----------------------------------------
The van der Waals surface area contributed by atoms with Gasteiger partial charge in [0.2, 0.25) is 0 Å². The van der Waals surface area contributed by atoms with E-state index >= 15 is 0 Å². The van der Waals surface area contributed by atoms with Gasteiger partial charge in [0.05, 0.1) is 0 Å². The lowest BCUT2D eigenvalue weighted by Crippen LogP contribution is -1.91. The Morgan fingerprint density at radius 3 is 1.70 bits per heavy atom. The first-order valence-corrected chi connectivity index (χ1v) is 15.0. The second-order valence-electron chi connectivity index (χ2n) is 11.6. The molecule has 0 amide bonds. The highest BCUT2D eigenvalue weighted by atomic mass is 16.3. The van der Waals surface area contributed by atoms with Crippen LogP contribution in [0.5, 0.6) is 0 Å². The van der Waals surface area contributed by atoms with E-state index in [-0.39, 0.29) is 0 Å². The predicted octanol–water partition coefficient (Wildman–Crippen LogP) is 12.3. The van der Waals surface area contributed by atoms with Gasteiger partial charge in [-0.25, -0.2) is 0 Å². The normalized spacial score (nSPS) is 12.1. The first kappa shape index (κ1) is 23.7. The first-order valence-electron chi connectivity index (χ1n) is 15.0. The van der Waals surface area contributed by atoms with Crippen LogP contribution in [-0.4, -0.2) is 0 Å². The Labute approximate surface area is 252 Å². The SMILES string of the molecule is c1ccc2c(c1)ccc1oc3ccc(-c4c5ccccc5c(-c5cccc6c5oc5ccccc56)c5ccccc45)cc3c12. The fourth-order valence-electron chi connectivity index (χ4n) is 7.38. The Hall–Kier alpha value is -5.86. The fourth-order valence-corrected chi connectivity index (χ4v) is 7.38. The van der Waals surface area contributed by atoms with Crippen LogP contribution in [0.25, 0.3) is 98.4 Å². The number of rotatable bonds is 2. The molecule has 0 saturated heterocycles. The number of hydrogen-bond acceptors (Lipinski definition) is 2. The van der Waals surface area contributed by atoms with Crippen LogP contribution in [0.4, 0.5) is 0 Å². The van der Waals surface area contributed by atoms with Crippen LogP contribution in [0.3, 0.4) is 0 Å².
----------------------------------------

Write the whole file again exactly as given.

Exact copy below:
The van der Waals surface area contributed by atoms with Gasteiger partial charge in [0.2, 0.25) is 0 Å². The van der Waals surface area contributed by atoms with E-state index >= 15 is 0 Å². The van der Waals surface area contributed by atoms with Gasteiger partial charge in [0.05, 0.1) is 0 Å². The lowest BCUT2D eigenvalue weighted by Crippen LogP contribution is -1.91. The Morgan fingerprint density at radius 3 is 1.70 bits per heavy atom. The first-order valence-corrected chi connectivity index (χ1v) is 15.0. The second-order valence-electron chi connectivity index (χ2n) is 11.6. The molecule has 0 amide bonds. The highest BCUT2D eigenvalue weighted by atomic mass is 16.3. The van der Waals surface area contributed by atoms with Crippen LogP contribution in [0.5, 0.6) is 0 Å². The van der Waals surface area contributed by atoms with E-state index in [-0.39, 0.29) is 0 Å². The predicted octanol–water partition coefficient (Wildman–Crippen LogP) is 12.3. The van der Waals surface area contributed by atoms with Gasteiger partial charge in [-0.25, -0.2) is 0 Å². The normalized spacial score (nSPS) is 12.1. The first kappa shape index (κ1) is 23.7. The first-order valence-electron chi connectivity index (χ1n) is 15.0. The van der Waals surface area contributed by atoms with Crippen LogP contribution in [-0.4, -0.2) is 0 Å². The Labute approximate surface area is 252 Å². The SMILES string of the molecule is c1ccc2c(c1)ccc1oc3ccc(-c4c5ccccc5c(-c5cccc6c5oc5ccccc56)c5ccccc45)cc3c12. The fourth-order valence-electron chi connectivity index (χ4n) is 7.38. The Hall–Kier alpha value is -5.86. The fourth-order valence-corrected chi connectivity index (χ4v) is 7.38. The van der Waals surface area contributed by atoms with Crippen LogP contribution in [0.25, 0.3) is 98.4 Å². The number of rotatable bonds is 2. The molecule has 0 saturated heterocycles. The number of hydrogen-bond acceptors (Lipinski definition) is 2. The van der Waals surface area contributed by atoms with Crippen LogP contribution in [0.4, 0.5) is 0 Å². The van der Waals surface area contributed by atoms with Crippen LogP contribution in [0.3, 0.4) is 0 Å².